At 10, I head over to the meeting room. I’m presenting second, which I don’t mind. The first presentation is by an undergrad meteorology student, whose senior thesis is focused on analyzing data from a new crowd-sourcing initiative by the German weather service The presentation is in German, so I only catch bits and pieces of it, but it seems interesting. Generally, the group I’m working in has a number of international grad students and postdocs, so most of the meetings and presentations are conducted in English. This particular one is an exception, since the presenter is an undergrad student, and the undergrad program is taught entirely in German.
After the first presentation is over, it’s my turn to present. I’m a little nervous, since I haven’t had time to run through it fully. Usually, I prepare much more for presentations, it’s just that this week my work got away from me. Plus, the presentation is meant to be an informal progress report: intended more so to solicit advice than to deliver because I don’t have results oops This summer, I’m working on a project to forecast Berlin fire brigade operations based on radar precipitation data. I’m specifically looking at “water damage”-related operations, which generally arise from flooding due to rain. Previously, some of the members of the group have developed a statistical model that, given radar data and a map of building density, can assign a probability of a fire brigade operation in any given area. My job this summer is to develop a machine learning model that can produce a similar forecast. The hope is that applying machine learning would reveal unexpected connections that a straightforward statistical method is unable of identifying.
The problem is, I’m beginning to suspect that the machine learning approach is overkill for the problem and datasets at hand. In the month that I’ve been wrestling with the problem, I haven’t been having a lot of luck with getting the model to produce a useful result. To make things even harder, the group I am working with is the “statistical meteorology working group,” meaning they focus on statistical methods exclusively. I was brought in as a sort of external machine learning “expert”, to see what I could do with their existing data. Now, I’m very far from an expert in machine learning. I’m not inexperienced, by any means, I’ve been doing ML-related research for a while now, and I took intro to machine learning, now called 6.3900 and did pretty well in it, but I’m at the level where if something goes wrong, my ability to troubleshoot is quite limited. And a lot of things have been going wrong. Consequently, a lot of my MISTI work lately has just been me doing a lot of googling, spending hours paging through Stack Exchange for ideas.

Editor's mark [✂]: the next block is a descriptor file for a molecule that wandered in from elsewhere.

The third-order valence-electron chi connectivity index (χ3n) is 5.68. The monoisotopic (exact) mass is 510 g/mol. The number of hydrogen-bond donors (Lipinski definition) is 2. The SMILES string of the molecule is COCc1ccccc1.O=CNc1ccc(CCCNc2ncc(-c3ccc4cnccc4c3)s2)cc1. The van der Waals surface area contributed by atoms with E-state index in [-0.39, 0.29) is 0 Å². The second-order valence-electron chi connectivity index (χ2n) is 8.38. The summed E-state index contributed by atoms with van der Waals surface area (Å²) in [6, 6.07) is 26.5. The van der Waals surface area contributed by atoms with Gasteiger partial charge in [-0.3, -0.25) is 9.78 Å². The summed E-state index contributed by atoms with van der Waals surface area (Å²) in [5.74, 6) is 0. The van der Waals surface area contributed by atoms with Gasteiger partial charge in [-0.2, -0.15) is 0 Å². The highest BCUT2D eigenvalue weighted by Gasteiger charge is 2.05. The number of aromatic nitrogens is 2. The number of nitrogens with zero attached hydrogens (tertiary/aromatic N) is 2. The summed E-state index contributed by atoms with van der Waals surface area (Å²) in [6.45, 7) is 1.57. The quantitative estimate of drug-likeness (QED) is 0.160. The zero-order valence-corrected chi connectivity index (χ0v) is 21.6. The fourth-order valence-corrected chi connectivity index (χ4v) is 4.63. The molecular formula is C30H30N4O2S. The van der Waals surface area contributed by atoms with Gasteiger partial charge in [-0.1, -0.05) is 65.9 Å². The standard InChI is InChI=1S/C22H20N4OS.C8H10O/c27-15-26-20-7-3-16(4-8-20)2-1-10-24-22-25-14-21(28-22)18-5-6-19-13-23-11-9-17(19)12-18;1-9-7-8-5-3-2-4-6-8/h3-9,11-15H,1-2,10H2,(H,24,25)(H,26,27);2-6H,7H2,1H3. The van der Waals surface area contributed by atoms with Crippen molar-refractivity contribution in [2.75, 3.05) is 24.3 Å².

I mention all of this, in different words, during my presentation. I describe every idea I’ve tried, and the ways in which it has failed, and then present the approaches I’m in the middle of implementing. The presentation goes well, especially given how last minute I prepared it, and the discussion period that follows it is very productive. I am reminded of why I like science so much: I really enjoy bouncing ideas around, seeing everyone’s different approaches to problem solving, and trying to piece together a solution to the question at hand. I walk away from the meeting with a page-long list in my research notebook of things to try in an effort to get the model to work.
After the meeting, I go back to my I say office, it’s just a room with a bunch of computers that I’ve been using as an office since it’s not needed in the summer to decompress and have lunch. I typically alternate days working at the institute and working remotely since the commute is so annoying On the days that I work from home, I like to cook to break up the monotony of work; I’ll usually make enough to take the leftovers with me to the office the following day. It’s a good cycle, but I broke it this week by going into work in an irregular pattern and also not having the energy to cook. So, for the second day in a row, I’m drinking one of those meal replacement shakes instead of lunch. I swear to myself that I’ll actually cook dinner today.